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New Technology Thwarts Card Forgers, but U.S. Orders Secrecy

February 23, 1987

TEL AVIV, Israel (AP) _ An Israeli cryptologist says he has invented an economical method of shielding computers, credit cards, passports and drivers’ licenses from possible forgery.

The system involves software programs he has developed as well as so-called ″smart″ cards - wallet-sized plastic strips containing small microprocessors with tiny memories, Adi Shamir said in an interview.

Shamir, 34, and two students, Amos Fiat and Uriel Feige, developed the system at the Weizmann Institute, Israel’s largest independent research center.

Last July, the institute applied for a U.S. patent, saying the system had potential applications in a wide variety of commercial and military uses.

In January, Shamir said, he received a letter from the U.S. Commerce Department telling him he faced prosecution if he disclosed information about his findings.

″I was sitting in my office here in Israel and got a very official-looking letter from the U.S. Department of Commerce stating that unless I fully comply with a long list of regulations I would be jailed for two years and be threatened with a $10,000 fine,″ he said.

The case raises questions about the extent to which the U.S. government can restrict private or academic research in sensitive areas, especially when it is carried out by non-Americans.

″I was born in Israel, raised in Israel and educated in Israel,″ Shamir said. ″That’s why I was surprised to get this letter.″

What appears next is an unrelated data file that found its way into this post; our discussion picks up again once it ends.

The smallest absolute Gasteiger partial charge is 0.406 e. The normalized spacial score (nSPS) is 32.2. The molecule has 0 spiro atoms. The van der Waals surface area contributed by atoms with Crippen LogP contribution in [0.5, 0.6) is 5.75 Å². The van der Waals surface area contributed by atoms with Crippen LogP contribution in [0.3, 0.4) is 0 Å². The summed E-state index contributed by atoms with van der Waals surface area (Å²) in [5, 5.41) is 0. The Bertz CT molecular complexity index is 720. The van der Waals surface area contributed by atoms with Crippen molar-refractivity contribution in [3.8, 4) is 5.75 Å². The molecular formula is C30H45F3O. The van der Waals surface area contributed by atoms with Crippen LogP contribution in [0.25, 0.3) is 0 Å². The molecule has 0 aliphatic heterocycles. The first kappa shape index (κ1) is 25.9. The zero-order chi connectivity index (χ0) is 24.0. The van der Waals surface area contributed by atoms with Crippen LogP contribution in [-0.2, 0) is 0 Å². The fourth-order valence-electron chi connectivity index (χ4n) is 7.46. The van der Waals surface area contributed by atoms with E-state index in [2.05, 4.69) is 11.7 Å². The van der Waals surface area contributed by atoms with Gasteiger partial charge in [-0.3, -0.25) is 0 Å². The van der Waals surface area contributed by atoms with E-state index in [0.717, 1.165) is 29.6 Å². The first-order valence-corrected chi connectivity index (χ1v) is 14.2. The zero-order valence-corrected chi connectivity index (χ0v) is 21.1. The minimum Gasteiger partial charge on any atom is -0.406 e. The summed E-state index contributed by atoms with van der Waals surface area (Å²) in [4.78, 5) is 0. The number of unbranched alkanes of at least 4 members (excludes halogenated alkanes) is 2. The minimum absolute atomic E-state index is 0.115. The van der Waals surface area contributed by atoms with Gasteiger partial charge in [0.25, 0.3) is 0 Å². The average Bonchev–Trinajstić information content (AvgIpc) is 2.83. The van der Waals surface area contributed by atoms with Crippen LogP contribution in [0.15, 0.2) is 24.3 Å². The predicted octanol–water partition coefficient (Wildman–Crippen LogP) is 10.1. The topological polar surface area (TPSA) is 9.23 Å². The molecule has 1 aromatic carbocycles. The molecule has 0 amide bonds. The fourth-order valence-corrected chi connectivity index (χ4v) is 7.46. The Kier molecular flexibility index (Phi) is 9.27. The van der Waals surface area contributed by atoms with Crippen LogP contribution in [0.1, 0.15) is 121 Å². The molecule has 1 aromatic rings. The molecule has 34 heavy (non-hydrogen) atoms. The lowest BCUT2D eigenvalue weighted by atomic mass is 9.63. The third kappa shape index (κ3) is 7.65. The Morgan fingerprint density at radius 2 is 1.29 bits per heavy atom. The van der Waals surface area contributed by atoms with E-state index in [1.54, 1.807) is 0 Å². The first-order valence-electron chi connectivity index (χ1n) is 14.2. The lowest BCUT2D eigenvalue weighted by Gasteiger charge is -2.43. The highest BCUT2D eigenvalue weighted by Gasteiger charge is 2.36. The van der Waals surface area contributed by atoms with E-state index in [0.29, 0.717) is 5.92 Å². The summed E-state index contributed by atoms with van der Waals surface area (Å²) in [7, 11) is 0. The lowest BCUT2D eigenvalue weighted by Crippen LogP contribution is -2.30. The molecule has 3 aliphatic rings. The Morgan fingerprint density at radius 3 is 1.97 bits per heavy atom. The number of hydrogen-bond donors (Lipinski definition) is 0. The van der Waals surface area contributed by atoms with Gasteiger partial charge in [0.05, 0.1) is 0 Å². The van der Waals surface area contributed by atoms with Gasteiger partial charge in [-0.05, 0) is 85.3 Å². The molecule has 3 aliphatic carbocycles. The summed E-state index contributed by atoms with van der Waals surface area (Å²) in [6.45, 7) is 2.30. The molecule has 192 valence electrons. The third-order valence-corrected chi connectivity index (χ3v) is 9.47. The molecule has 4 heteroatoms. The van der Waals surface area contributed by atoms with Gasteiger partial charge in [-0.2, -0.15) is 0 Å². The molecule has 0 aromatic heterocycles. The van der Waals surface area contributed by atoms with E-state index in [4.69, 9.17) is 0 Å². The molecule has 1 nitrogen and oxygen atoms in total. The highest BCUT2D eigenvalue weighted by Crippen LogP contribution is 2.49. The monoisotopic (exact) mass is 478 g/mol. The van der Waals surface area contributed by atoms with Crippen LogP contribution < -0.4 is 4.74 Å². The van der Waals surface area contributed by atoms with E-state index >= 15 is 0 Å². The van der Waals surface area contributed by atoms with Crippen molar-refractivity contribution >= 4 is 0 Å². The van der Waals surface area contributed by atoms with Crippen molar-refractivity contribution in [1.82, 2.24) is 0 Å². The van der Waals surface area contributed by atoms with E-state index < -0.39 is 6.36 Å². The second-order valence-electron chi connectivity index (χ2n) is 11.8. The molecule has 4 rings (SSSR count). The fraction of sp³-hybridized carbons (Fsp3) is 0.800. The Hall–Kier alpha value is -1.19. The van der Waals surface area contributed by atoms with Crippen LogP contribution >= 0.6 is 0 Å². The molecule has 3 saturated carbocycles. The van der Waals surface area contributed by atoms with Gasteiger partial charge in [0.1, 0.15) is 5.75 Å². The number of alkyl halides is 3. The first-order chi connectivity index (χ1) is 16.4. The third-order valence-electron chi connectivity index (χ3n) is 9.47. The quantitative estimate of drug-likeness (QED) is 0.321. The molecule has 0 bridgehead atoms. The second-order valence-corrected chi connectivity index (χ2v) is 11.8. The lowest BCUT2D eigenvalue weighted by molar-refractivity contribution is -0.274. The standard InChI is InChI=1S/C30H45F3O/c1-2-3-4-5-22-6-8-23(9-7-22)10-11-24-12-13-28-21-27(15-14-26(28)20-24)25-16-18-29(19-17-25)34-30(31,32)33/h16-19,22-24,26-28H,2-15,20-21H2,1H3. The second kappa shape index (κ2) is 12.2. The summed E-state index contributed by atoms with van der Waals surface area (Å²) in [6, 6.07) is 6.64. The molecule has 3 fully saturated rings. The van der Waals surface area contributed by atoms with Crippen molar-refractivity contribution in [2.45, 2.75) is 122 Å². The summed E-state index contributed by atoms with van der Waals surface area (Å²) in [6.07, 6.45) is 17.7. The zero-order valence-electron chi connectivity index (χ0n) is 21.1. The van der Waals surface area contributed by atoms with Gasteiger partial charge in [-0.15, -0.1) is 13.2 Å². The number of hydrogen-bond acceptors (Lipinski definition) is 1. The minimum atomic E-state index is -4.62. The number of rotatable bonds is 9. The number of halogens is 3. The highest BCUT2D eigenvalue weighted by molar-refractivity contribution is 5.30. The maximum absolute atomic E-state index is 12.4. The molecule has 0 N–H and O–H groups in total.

He was to deliver a scientific paper on the project in May to a conference on theoretical computer science in New York City. After receiving the letter, he wrote to the program committee about the order, which required the committee to retrieve and destroy all advance copies of his paper.

Shamir said he heard from several sources that the U.S. government was about to rescind its gag order.

″I got lots of promises that it is about to be lifted, but I am not sure if it has or has not been lifted so far,″ he said, adding that he would await formal notice before discussing the project in detail.

Kenneth Cage, an attorney with the U.S. Patent and Trademark Office in Washington, said he could not comment on the specifics of a pending patent application. He said his office has the power to issue secrecy orders to U.S. citizens if release of information in a proposed patent is deemed harmful to national security.

Of 125,000 patent applications last year, about 6,000 were relayed to the Defense Department for review and secrecy orders eventually were issued on about 150, Cage said.

Shamir attributes the secrecy order in his case to a bureaucratic foulup, perhaps stemming from the application’s mention of possible military uses that were not specified.

″Everything that has to do with secrecy and security has military applications, but I think the new invention is particulary useful in the commercial sector because this is the sector which requires cheap and efficient techniques and where people do not trust each other,″ he said.

His invention enables people to prove something without giving away important information.

Shamir’s work is an outgrowth of a mathematical discovery called zero- knowledge proof, which allows one mathematician to convince another of a proposition’s truth without revealing details of the proof.

In the case of credit cards, such a technique can be used to prove a credit card is valid without giving the number to someone who would misuse it.

″You can go to a store owned by the Mafia and nothing will happen to the security of your credit card,″ he said, adding that merchants also were protected because there was no way to forge a smart card.

The same technique could protect computer systems from invasion by hackers.

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